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I couldn't get them as sharp as I wanted them using G-5's sharpener, so I tried my Arkansas stones. I still couldn't get them sharp enough so I went with G-5 strikers. I like the montecs and snuffers though, so if you find something that works please let me know.
I would really appreciate to know that too! Montecs are very well made, fly straight and tough, but aren't sharp enough out of the box and out of my hands ...
Do you know if the Tormek sharpening machines could do the job?
Thanks in advance,
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))))------E35-------------53#--27 3/8"-----enjoy shooting too much to measure speed ------------------>
I think you were right with the first idea; the stones. I ventured to Africa in 2005 with a 70lb. Mathews UltraMax (I know) shooting Beeman Max-4's tipped with 150 gr. RazorCaps, and a custom 96lb Buckmaster loosing home-made 1000 grain carbon arrows with Magnus Snuffer 160's leading the way. I sharpened them both with a three stone set-up that I packed with me; to say sharp would have been an understatement. Ken Moody, the PH and owner, said he had never seen any broadhead as sharp as mine. To close the deal, another gentleman, whom I nicknamed "The Death Bringer", also hunted with a one piece three blade (Wensel Woodsman's) sharpened the same way and was also complimented by Mr. Moody with "that really is scary sharp". While at camp, he, as well as a few others, used my set-up to re-sharpen their heads.
It consisted of two diamond stones by Smithy (325 & 750) and the Spyder Co Ultra fine white ceramic. With the Snuffers, I did use a 14" file to "Rough in" the shape as they would not lay flat out of the box. Use the marker trick to confirm the dimensional accuracy of the broadhead. The key with the file or the 325 stone is to make sure you use the same number of strokes for each side, whether or not they all need it. This will make sure the point doesn't wonder off center. Also, I filed away until the entire side was flat, not just the cutting edge.
To explain the technique, use the thumb and first finger to hold one blade with the point going forward and the threads towards the palm. Only push forward, sharpening from tip to tail, as it would cut when penetrating game. You can use heavy pressure to start with the coarse grits, but make the last few strokes of each step very light. Just be sure to put the tail end down first and let the tip down gentle as this could ruin all that hard work you put into that razor edge. I will admit that when using the 325 and on the final ceramic polish, I used a circular grinding motion to speed up the process, then the straight forward pushing for the last dozen strokes on each side.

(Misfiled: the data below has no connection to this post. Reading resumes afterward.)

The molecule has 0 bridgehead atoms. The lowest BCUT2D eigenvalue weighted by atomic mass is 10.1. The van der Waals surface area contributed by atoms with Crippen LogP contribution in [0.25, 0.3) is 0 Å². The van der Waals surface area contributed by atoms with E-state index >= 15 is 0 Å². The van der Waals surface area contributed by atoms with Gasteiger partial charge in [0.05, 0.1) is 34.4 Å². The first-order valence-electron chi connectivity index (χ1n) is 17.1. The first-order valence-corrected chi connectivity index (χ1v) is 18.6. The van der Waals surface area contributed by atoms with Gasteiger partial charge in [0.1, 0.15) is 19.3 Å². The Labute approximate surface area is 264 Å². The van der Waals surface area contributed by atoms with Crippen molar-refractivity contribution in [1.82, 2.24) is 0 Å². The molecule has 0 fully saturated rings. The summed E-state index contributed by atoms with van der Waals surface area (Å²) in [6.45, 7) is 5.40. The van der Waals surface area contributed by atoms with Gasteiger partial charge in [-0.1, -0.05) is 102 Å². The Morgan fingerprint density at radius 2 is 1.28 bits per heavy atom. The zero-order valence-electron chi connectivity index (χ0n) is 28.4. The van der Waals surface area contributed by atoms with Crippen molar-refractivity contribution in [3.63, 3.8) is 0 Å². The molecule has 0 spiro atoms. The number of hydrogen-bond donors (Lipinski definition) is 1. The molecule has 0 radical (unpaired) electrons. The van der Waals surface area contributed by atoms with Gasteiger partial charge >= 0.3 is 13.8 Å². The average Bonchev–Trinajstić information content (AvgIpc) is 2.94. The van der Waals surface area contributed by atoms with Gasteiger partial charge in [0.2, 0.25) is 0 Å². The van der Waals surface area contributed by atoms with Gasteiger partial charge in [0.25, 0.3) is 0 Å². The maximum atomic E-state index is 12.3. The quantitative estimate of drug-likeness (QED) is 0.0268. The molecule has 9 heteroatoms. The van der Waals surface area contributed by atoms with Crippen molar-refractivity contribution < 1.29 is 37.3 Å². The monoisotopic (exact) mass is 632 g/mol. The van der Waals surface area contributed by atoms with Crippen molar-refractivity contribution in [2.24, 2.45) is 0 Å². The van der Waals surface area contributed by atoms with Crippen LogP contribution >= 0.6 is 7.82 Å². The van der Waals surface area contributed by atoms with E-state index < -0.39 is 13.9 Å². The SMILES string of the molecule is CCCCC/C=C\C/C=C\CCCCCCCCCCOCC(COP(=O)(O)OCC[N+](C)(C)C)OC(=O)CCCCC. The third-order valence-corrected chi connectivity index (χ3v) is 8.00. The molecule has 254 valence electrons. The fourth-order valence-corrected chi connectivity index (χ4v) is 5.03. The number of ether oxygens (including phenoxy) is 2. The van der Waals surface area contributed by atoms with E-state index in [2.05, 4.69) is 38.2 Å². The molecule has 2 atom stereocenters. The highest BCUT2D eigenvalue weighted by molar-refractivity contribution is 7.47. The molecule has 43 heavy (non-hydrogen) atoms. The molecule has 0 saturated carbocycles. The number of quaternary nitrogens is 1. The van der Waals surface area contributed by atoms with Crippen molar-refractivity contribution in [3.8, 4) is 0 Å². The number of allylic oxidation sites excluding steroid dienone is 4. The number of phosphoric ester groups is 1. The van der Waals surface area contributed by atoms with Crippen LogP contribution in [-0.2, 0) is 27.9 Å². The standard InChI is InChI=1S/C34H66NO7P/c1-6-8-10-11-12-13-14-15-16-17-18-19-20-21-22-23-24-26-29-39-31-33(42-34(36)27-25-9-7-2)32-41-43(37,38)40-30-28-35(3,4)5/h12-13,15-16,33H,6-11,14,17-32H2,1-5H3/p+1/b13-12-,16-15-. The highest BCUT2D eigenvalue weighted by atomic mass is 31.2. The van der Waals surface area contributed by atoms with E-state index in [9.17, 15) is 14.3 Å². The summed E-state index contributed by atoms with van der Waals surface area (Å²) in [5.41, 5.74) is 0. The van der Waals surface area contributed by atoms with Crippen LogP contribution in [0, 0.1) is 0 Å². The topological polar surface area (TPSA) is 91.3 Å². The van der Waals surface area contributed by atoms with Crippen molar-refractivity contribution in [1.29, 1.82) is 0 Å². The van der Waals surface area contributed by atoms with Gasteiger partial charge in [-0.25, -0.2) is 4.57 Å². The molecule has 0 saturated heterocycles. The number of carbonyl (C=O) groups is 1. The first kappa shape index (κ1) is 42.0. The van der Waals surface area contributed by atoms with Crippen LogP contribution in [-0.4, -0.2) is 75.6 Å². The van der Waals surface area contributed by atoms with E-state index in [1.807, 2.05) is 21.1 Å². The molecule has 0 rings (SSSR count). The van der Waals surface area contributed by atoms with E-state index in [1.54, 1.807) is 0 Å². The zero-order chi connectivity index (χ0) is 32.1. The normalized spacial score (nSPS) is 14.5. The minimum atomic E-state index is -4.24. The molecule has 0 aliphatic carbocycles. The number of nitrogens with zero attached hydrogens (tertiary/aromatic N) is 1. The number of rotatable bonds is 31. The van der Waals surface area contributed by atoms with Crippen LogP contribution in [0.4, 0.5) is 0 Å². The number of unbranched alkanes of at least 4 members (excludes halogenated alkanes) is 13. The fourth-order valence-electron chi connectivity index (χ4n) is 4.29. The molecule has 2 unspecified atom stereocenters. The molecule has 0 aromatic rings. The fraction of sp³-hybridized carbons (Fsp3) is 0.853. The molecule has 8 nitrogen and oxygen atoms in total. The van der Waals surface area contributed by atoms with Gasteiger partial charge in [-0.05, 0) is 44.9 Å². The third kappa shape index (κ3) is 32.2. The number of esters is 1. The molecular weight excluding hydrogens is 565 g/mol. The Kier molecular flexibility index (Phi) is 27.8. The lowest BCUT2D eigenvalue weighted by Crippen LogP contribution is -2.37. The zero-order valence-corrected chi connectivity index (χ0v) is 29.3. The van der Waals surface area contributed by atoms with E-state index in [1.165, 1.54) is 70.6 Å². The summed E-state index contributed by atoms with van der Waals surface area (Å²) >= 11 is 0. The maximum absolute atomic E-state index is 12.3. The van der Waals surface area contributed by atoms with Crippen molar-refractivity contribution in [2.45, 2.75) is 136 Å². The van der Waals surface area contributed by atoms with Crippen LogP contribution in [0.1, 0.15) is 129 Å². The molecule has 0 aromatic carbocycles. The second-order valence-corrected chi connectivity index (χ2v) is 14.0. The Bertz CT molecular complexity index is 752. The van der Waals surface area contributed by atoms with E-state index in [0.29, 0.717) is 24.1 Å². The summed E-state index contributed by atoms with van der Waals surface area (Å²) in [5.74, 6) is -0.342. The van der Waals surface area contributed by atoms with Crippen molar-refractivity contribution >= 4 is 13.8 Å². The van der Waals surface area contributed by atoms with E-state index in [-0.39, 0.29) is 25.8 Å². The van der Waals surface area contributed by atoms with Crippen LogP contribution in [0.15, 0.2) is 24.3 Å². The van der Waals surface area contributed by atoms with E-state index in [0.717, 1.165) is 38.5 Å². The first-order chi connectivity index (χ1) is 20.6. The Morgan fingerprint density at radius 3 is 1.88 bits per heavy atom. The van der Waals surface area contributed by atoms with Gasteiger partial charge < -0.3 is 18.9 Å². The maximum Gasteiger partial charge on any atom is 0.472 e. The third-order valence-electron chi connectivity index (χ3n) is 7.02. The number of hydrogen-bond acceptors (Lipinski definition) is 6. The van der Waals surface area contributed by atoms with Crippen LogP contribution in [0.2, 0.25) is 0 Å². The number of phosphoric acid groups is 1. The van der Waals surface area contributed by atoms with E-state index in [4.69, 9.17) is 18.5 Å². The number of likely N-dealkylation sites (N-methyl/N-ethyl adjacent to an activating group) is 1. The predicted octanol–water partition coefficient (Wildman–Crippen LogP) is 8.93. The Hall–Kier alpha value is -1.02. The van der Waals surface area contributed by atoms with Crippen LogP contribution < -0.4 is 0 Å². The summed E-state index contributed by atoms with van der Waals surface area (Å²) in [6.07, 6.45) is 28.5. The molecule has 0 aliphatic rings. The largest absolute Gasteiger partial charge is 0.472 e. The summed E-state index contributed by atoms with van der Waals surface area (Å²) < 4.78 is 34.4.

I would recommend the Spyderco stone to anyone who sharpens any blade; I find nothing better. As with the Smithy diamonds, go with DMT. Use the ones without any holes or breaks in the surface, like the G5 stone (made by DMT) that has a 600 & 1200 grit surface. You might need a coarser grit to get things started but you should be able to cut hair off you arm with just the diamond...then when you polish with fine ceramic (yes, you can actually see the mirror shine if done right) hair should run away before the blade even gets there. I didn't use a strope, but didn't have to. With a forward style of sharpening, the same I use on any knife, it takes the burr off with it. I also like to switch sides every stroke for the last few strokes. This also helps eliminate making to burr to begin with. Hope all this helps.
Victory in life is to die for what you were born to do
"Pain is weakness leaving the body"- unknow
"I hope you life forever" -300
Bowtech Tribute, 102.5lbs.
O.L Adcock ACS CX, 74lbs @ 30"
old PSE Mach 4, 140lbs.